(Getty Images)

As we learn more about the scary ramifications of repeated head trauma, we're starting to get a small sense of what players like Vick (who unsuccessfully tried to convince team trainers to allow him to remain in last Sunday night's game) and Smith (who went the distance against the Cowboys) are risking by shaking off concussions and getting back under center.

And Romo? Well, the next time I hear him described as a guy who doesn't have the drive it takes to lead his team to a championship, I'm going to be very tempted to restrict the air flow of the person making the claim.

Playing with a punctured lung and fractured rib is not something you or I would do, nor would an undrafted kid from Eastern Illinois who's just happy to be a starting quarterback. It's what slightly insane people do, and there's no way it can be faked.

One of Romo's teammates, running back DeMarco Murray(notes), told Dallas radio station KESN-FM that the quarterback "could barely breathe. We were just seeing him grunting, and when he was trying to talk, he was just kind of holding on. You could see it in his facial expressions that he was hurt."

Right, because every breath was accompanied by a knifing, unforgiving surge of pain, and only one of his lungs was functioning. Romo's decision to keep making throws – and to leave himself vulnerable to additional hits and even more severe damage – sounds like lunacy, but in his world it's actually quite normal.

The subsequent admission from Redskins cornerback DeAngelo Hall(notes) to The Washington Post that he'll target Romo's rib and lung region come Monday night at Cowboys Stadium – "I want to get a chance to put my helmet on whatever's hurt" – surely did nothing to change the quarterback's mentality. I'd guess that Romo shrugged upon reading the comments, except that the act of shrugging is probably so painful right now, even an eye-roll seems physically unlikely.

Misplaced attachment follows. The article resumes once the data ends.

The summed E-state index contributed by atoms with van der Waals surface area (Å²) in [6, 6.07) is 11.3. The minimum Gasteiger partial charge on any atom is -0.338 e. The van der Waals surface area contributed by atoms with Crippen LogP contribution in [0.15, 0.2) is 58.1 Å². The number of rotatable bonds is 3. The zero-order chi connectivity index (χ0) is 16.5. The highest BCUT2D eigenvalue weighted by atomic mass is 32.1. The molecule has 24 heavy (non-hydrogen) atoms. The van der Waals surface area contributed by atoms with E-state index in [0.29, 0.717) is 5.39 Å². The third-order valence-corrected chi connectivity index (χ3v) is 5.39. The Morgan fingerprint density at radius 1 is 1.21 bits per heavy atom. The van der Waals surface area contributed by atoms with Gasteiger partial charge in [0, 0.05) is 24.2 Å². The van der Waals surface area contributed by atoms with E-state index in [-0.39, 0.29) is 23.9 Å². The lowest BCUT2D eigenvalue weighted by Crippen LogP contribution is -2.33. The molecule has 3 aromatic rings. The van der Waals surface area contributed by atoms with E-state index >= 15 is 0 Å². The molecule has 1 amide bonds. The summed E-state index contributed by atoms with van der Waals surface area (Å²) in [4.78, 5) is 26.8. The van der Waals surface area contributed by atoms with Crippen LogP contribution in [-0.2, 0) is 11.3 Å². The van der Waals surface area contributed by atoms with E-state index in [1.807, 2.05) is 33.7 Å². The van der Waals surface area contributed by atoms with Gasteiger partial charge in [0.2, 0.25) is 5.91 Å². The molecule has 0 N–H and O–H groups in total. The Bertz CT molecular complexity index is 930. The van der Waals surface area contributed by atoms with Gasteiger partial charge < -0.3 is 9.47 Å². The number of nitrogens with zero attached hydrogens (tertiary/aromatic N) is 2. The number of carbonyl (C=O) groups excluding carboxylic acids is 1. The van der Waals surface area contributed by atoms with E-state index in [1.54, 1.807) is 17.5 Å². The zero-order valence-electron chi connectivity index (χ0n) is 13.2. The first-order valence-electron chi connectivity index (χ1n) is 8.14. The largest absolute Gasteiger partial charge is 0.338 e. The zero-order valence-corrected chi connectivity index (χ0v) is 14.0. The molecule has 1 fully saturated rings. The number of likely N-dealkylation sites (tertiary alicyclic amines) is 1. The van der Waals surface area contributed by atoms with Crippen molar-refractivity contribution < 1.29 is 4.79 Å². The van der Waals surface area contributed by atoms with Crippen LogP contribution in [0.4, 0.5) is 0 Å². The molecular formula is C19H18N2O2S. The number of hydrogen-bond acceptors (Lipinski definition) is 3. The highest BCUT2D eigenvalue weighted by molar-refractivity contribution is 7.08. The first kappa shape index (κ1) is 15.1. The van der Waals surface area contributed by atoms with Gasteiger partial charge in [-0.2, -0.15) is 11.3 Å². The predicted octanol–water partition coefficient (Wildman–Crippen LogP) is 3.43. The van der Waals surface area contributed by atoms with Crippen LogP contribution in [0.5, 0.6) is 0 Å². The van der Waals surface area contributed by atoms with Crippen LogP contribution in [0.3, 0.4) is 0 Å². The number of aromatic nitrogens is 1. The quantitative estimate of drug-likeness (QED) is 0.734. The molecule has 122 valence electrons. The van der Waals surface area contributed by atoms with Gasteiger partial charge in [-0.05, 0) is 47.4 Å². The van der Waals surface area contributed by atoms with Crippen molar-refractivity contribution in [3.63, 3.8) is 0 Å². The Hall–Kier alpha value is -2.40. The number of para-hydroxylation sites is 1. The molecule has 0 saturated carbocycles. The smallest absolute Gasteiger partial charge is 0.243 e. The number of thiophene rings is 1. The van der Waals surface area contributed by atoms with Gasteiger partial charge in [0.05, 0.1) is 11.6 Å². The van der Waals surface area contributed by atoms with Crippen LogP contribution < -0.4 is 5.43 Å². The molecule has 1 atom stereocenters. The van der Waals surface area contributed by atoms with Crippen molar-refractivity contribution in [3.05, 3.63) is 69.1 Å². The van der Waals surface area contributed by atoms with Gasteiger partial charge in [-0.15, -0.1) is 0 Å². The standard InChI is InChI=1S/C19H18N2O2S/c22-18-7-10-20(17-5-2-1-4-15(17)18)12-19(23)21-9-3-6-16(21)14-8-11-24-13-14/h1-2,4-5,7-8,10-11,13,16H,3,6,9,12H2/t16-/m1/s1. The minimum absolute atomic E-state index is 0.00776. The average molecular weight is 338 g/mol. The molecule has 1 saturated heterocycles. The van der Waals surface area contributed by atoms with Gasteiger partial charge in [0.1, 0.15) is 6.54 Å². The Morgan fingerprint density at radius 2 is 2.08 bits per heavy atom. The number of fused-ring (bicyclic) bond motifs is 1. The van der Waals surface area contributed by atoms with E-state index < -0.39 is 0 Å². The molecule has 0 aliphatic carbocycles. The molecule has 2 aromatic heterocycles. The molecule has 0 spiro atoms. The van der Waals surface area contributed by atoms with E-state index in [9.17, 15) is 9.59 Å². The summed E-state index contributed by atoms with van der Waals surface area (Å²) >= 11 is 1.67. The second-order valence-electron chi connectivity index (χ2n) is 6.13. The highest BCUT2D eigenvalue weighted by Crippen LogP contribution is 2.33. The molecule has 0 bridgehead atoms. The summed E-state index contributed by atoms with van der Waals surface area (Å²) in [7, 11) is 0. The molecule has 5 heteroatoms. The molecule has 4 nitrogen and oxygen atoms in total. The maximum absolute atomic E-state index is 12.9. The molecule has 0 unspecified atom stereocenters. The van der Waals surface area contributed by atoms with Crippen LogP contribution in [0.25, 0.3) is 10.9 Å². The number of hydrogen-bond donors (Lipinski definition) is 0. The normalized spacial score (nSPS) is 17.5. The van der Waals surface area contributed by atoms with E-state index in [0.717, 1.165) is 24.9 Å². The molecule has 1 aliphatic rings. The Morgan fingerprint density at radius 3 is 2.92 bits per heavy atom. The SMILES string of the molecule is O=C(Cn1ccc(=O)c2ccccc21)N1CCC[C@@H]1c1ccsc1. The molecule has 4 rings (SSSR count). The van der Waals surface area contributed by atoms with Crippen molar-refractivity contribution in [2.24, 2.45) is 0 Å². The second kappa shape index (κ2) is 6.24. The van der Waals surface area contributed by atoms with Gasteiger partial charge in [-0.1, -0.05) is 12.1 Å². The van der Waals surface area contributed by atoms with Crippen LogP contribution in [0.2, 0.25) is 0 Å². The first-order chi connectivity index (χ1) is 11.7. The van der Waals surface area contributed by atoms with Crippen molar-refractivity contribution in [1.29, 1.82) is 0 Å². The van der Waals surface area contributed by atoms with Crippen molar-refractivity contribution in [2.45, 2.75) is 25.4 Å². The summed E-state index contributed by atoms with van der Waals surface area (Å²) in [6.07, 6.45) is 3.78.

[ Related: DeAngelo Hall says he's targeting Romo's ribs ]

I suggest you consider the degree to which NFL players push their physical limits on a regular basis the next time you feel like weighing in on an injury's severity, and how it might affect the fortunes of the team you root for, bet on or drafted in a fantasy league.

Remember, you're not a doctor – you just play one on Twitter. And it's a hell of a lot less dangerous than playing in the NFL.


The Bills will break a 15-game losing streak to the Patriots by outscoring Tom Brady(notes) and friends – and fans at The Ralph will be very tempted to storm the field in celebration. … Coming off an emotional victory over the Eagles, the Falcons will succumb to their lack of offensive rhythm and lose to the finally awake Bucs in Tampa. … The Seahawks will look like a different team at Qwest Field in beating the Cardinals (or it's going to be a long, long season in the Pacific Northwest, and I will never pick them again).


The Black Hole, where the Raiders and Jets should be ready to rumble in what I regard as a potential playoff preview. I might get some crispy chicken tacos from Cactus Taqueria during my trip to Oaktown – and maybe I'll even bring a Top Dog for a certain visiting Southern Californian.


1. Deon Grant(notes) "don't fake nothing."

[ Related: Get your NFL tickets here ]

2. Upon learning that Cutler and Alex Smith were named co-winners of the "NuVo Protection Plan" for Week 2, a jealous Matt Cassel(notes) complained, "But I'm a Trojan!"

3. After reading a report that Jerome Simpson's(notes) "whereabouts were unknown" during Thursday's practice, Bengals owner Mike Brown replaced the wideout on the roster with distant cousin Daniel Simpson Day.


Two weeks down, two blowouts in the books: The Steelers' shutout of the Seahawks last Sunday, combined with the Texans' Week 1 rout of the Colts, means my picks have cruised collectively by a 58-7 margin thus far. Alas, all that buys me is a trip to Week 3, and I don't see any obviously one-sided affairs on the horizon. I'm even picking a road team, which I don't like to do: Though the Ravens are coming off an abysmal performance at Tennessee, I'm banking on the bounce-back against the Rams in St. Louis – and the assumption that the Baltimore team I saw in the season opener, or at least some semblance of it, will show up at the Edward Jones Dome.

Remember, you can find all of my picks here – notice the 28-4 record, thanks to a second consecutive 14-2 week (and yes, I realize it won't last, so I'm savoring it) – and receive the analysis behind them by registering for the Silver Insider at For what it's worth, my undefeated record in "Locks of the Week" is also on the line.